Monday, May 26, 2014

Monday Morning Links

Assorted content to start your week.

- Jim Stanford looks into the fine print of the Hudak PCs' assumptions about corporate tax slashing and finds that even their own numbers show that most of the money gifted to corporations would be thrown away (emphasis added):
On second reading there are other interesting aspects to the Conference Board simulation of corporate tax reductions.  The one that jumped out at me was their estimate of increased business capital spending after the tax cut (reported in Table 5, and the main driver of economic benefits in the simulation), reported in the fifth line of Table 4.  They see an additional $133 million of business investment in the first year, rising to $227 million in the third year.  In other words, by their estimates, less than one dollar in three of the CIT cut is reinvested by business in new fixed capital investments.  This highlights the problem that has been experienced with CIT reductions as a stimulative tool.  They translate only weakly into new business spending.  That’s why the final gain in GDP (even counting indirect and induced multiplier effects) is always smaller than the initial cost of the tax cut.  Even in the Conference Board study, one big lasting legacy of CIT cuts will be an additional increment to corporate cash hoarding, worth over $600 million per year by the 10th year (comparing the value of the CIT reduction in that year to the modest increase in capital spending).  That sounds like a good reason not to do it at all.

Remember also that the Conference Board report did not incorporate (at the PCs’ request) the negative effects on GDP of employment from any offsetting reduction in other government programs (which the PCs have promised they would do, making the CIT cut supposedly “revenue neutral”).  They make this clear on p.5.  It is thus not a reasonable simulation of what the party is actually proposing.
- Meanwhile, Bill Curry reports on the Cons' choice to allow employers to import thousands of temporary foreign workers for the minimum wage rather than making effort to recruit local workers. And Julia Smith writes that the real issue with the TFWP lies in its development of jobs intended to be exploitative - no matter who ends up filling them:
(T)he jobs TFWP are filling do not come with the same rights that Canadian workers enjoy. TFWP visas for low wage jobs are tied to a specific employer and location, meaning TFWs can't leave one job for another if there's a problem. In many cases they're required to live in accommodation provided by their employer -- so if they lose their job they also lose their home.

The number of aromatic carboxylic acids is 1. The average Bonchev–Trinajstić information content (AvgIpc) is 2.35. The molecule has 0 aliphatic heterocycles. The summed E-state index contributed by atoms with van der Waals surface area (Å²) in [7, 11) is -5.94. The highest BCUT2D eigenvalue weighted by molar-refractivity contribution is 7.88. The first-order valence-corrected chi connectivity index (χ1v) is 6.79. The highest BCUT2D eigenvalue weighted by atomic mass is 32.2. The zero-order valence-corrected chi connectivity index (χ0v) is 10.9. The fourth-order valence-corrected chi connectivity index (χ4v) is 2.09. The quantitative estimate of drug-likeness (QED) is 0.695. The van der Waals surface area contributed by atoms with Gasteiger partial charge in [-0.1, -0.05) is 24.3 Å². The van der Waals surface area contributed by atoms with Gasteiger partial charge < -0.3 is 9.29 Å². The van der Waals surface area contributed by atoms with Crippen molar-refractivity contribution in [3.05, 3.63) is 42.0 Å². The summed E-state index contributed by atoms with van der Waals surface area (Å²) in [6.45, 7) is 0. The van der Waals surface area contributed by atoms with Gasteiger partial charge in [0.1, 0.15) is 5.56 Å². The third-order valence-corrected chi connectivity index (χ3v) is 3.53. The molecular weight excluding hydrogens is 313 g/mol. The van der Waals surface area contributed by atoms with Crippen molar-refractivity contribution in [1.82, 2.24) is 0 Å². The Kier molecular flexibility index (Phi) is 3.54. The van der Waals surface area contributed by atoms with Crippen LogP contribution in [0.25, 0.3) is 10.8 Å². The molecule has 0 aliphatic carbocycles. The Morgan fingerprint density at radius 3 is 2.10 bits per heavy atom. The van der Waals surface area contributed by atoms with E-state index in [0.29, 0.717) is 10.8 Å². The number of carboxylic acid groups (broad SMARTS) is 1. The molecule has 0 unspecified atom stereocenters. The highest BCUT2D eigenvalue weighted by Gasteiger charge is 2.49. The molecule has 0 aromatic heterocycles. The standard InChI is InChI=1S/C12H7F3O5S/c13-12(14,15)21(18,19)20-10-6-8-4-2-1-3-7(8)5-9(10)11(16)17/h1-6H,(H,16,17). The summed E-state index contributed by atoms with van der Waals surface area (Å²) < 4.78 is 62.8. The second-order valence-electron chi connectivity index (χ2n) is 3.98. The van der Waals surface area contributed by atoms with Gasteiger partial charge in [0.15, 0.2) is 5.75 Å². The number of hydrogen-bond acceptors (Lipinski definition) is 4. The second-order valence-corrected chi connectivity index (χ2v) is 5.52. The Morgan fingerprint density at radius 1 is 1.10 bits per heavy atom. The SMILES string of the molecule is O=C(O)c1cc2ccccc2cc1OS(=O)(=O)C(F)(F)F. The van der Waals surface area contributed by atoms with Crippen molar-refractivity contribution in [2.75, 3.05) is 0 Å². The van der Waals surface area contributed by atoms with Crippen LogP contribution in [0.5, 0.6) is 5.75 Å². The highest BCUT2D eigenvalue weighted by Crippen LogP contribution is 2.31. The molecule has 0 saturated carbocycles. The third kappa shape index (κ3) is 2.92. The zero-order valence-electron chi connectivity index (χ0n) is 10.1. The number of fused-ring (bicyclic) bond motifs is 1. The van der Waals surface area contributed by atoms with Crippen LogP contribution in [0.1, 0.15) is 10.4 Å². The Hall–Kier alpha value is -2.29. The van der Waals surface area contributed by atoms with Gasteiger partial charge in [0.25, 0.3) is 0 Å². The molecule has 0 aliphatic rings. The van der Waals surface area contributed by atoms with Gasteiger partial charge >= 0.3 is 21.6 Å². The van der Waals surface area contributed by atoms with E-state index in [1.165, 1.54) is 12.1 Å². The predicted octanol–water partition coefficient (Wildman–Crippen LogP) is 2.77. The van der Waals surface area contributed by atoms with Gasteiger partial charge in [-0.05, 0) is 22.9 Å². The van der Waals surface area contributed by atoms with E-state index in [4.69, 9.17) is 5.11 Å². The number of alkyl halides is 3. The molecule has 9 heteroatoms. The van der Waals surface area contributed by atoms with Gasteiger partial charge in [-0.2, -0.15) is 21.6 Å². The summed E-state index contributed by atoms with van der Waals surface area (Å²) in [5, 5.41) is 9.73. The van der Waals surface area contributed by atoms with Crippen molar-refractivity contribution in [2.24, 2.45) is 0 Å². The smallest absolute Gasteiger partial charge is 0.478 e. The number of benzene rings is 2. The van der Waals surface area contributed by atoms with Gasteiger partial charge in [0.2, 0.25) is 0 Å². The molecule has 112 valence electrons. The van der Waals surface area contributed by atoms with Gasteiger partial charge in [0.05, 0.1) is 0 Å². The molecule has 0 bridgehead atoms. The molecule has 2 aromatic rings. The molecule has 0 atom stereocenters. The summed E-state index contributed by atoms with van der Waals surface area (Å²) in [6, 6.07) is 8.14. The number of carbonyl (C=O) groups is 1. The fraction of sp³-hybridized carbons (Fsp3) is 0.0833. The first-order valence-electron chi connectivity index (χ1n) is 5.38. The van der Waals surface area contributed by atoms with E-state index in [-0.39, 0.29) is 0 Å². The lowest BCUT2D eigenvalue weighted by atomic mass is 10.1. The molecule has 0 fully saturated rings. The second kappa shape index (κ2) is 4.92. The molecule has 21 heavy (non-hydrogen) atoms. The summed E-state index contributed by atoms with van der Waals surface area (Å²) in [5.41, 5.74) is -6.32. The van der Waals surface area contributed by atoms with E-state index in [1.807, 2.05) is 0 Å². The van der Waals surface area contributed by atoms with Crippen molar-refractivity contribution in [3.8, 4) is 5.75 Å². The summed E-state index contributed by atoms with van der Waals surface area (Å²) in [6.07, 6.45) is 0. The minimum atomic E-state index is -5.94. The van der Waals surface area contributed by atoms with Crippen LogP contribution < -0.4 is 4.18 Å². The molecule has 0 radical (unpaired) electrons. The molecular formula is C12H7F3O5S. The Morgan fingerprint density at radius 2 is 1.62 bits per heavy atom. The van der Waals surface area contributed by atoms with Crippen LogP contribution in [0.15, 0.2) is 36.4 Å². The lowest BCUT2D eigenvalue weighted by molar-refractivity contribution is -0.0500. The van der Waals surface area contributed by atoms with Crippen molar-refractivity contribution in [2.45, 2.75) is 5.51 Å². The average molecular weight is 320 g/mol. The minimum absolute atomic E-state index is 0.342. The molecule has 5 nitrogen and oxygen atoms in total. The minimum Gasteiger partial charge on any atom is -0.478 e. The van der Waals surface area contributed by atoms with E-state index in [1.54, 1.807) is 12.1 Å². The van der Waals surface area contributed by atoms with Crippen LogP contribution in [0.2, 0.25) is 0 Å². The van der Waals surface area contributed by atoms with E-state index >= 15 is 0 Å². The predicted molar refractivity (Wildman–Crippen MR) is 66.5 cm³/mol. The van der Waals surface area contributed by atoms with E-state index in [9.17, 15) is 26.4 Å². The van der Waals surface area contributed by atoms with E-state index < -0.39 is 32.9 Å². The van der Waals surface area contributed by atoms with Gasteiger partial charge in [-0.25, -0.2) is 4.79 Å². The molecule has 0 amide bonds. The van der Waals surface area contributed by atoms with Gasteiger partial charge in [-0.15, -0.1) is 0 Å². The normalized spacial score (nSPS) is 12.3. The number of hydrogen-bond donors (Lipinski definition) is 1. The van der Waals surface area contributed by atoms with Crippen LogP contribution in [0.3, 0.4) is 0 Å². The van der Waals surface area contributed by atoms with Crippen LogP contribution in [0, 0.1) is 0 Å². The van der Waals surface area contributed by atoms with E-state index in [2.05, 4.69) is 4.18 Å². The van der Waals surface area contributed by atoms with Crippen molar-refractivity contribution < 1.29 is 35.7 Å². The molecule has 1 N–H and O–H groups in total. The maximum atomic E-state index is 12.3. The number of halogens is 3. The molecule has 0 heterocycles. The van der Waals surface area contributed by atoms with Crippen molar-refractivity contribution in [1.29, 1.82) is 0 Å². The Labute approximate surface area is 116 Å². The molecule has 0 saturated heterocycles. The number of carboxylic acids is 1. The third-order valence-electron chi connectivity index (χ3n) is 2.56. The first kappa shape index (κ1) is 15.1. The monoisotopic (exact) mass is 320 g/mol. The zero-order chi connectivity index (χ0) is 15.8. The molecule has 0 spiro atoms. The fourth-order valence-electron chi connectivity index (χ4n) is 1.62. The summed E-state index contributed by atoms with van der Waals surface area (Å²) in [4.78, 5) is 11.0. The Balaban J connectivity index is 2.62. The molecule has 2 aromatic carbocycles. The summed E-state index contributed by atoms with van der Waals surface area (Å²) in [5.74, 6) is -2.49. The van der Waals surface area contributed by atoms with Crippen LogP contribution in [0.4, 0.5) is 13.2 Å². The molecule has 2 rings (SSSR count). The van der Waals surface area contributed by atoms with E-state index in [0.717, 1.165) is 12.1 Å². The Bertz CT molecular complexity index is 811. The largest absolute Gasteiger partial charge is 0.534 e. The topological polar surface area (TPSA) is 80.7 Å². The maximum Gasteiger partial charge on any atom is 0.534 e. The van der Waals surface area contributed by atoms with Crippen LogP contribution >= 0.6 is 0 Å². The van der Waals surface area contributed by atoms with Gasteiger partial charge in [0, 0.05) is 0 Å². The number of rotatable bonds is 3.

Caregivers and agricultural workers, who make up the majority of TFWs, are not allowed to unionize. Instead, in cases of exploitation, they must submit individual grievances. As is well documented, when TFWs do complain, they risk unemployment, homelessness and deportation. One recruitment company emailed businesses with strategies to prevent TFWs from becoming 'Canadianized.' In others words, seeking Canadian labor standards.

Helena Sanchez, from the Temporary Foreign Workers Association of Quebec, notes, "We are paying taxes as Canadian citizens, but are not treated as citizens. We do not have the same rights as Canadians."
Sanchez says she hopes that instead of seeing TFW as competition, Canadian workers will stand with TFW and demand better conditions for all. "If Canadians protect TFW rights, they are also protecting their rights," she says, pointing out that if employers have to offer the same working conditions, then competition for jobs also becomes impartial.
- Michael Harris looks at the latest Bruce Carson influence peddling scandal - and the judgment of the prime minister who's repeatedly allowed a convicted fraudster into his inner circle:
Since [Carson] himself was not yet five years out from the date that his own government employment ended, it was illegal for him to be dealing with public office holders over the development or amendment of any government policy; the awarding of any grant; or the arranging of a meeting between a public office holder and any other person.

Why was he able to do that? Carson’s passport to the highest offices in the land bears Stephen Harper’s face.

So do tell us Mr. Prime Minister, besides a criminal record, a taste for young escorts, and an alleged yen for unregistered lobbying, how did Bruce Carson come to sit by your side – and why did you give him so much power and so much of the people’s money?

An explanation and an apology would be appropriate right about now.
- Matthew Millar reports that two Con MPs are using their time and public resources to develop a partisan election application - and figuring to gain personally in the process. And Sophia Harris finds yet another example of the Cons refusing to collect evidence which would show their choices are wrong-headed - this time dropping the survey questions which have shown their publicly-funded propaganda campaigns to serve no useful purpose.

- Finally, Susan Lunn reports on a belated federal attempt to look into growing shortages of prescription medications. But while Lunn rightly notes the futility of trying to address that problem with a list of which drugs are lacking, it's worth noting the obvious remedy: rather than merely setting up a slightly more organized system to beg big pharma to meet public health needs, it's entirely possible to set up a public manufacturer to actually end the shortages.

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